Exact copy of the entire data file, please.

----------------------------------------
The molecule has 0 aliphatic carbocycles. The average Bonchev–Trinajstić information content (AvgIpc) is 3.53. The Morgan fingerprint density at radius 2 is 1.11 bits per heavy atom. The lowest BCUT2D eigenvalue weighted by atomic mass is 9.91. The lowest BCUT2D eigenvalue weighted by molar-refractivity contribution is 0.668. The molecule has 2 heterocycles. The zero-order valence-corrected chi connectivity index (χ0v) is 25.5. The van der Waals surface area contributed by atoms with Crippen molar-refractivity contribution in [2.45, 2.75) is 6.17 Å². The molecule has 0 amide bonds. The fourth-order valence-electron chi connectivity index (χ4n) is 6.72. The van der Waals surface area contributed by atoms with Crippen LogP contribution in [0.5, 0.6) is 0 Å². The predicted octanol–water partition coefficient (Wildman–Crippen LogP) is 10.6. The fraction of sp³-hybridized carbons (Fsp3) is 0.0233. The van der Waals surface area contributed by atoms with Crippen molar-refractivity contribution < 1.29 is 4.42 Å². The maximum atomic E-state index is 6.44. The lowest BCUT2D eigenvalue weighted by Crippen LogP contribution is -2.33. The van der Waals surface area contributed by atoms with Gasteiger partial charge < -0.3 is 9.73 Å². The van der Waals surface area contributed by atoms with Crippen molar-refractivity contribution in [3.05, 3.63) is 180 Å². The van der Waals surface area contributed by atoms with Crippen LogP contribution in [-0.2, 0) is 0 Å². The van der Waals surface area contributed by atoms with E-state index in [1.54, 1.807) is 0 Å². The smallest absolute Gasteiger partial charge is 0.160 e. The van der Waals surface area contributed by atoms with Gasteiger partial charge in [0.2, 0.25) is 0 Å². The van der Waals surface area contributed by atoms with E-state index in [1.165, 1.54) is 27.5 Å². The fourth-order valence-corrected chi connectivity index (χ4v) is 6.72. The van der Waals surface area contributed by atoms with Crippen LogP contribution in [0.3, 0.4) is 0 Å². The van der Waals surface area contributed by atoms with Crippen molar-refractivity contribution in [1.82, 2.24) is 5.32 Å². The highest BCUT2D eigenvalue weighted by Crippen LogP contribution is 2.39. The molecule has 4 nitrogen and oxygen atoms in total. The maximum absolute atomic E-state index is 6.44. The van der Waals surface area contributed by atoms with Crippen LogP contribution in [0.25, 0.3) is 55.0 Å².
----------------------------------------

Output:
The molecule has 0 aliphatic carbocycles. The average Bonchev–Trinajstić information content (AvgIpc) is 3.53. The Morgan fingerprint density at radius 2 is 1.11 bits per heavy atom. The lowest BCUT2D eigenvalue weighted by atomic mass is 9.91. The lowest BCUT2D eigenvalue weighted by molar-refractivity contribution is 0.668. The molecule has 2 heterocycles. The zero-order valence-corrected chi connectivity index (χ0v) is 25.5. The van der Waals surface area contributed by atoms with Crippen molar-refractivity contribution in [2.45, 2.75) is 6.17 Å². The molecule has 0 amide bonds. The fourth-order valence-electron chi connectivity index (χ4n) is 6.72. The van der Waals surface area contributed by atoms with Crippen LogP contribution in [0.5, 0.6) is 0 Å². The predicted octanol–water partition coefficient (Wildman–Crippen LogP) is 10.6. The fraction of sp³-hybridized carbons (Fsp3) is 0.0233. The van der Waals surface area contributed by atoms with Crippen molar-refractivity contribution < 1.29 is 4.42 Å². The maximum atomic E-state index is 6.44. The lowest BCUT2D eigenvalue weighted by Crippen LogP contribution is -2.33. The van der Waals surface area contributed by atoms with Gasteiger partial charge < -0.3 is 9.73 Å². The van der Waals surface area contributed by atoms with Crippen molar-refractivity contribution in [3.05, 3.63) is 180 Å². The van der Waals surface area contributed by atoms with Crippen LogP contribution in [-0.2, 0) is 0 Å². The van der Waals surface area contributed by atoms with E-state index in [1.54, 1.807) is 0 Å². The smallest absolute Gasteiger partial charge is 0.160 e. The van der Waals surface area contributed by atoms with Gasteiger partial charge in [0.2, 0.25) is 0 Å². The van der Waals surface area contributed by atoms with E-state index in [1.165, 1.54) is 27.5 Å². The fourth-order valence-corrected chi connectivity index (χ4v) is 6.72. The van der Waals surface area contributed by atoms with Crippen LogP contribution in [0.3, 0.4) is 0 Å². The van der Waals surface area contributed by atoms with Crippen molar-refractivity contribution in [1.82, 2.24) is 5.32 Å². The highest BCUT2D eigenvalue weighted by Crippen LogP contribution is 2.39. The molecule has 4 nitrogen and oxygen atoms in total. The maximum absolute atomic E-state index is 6.44. The van der Waals surface area contributed by atoms with Crippen LogP contribution in [0.25, 0.3) is 55.0 Å².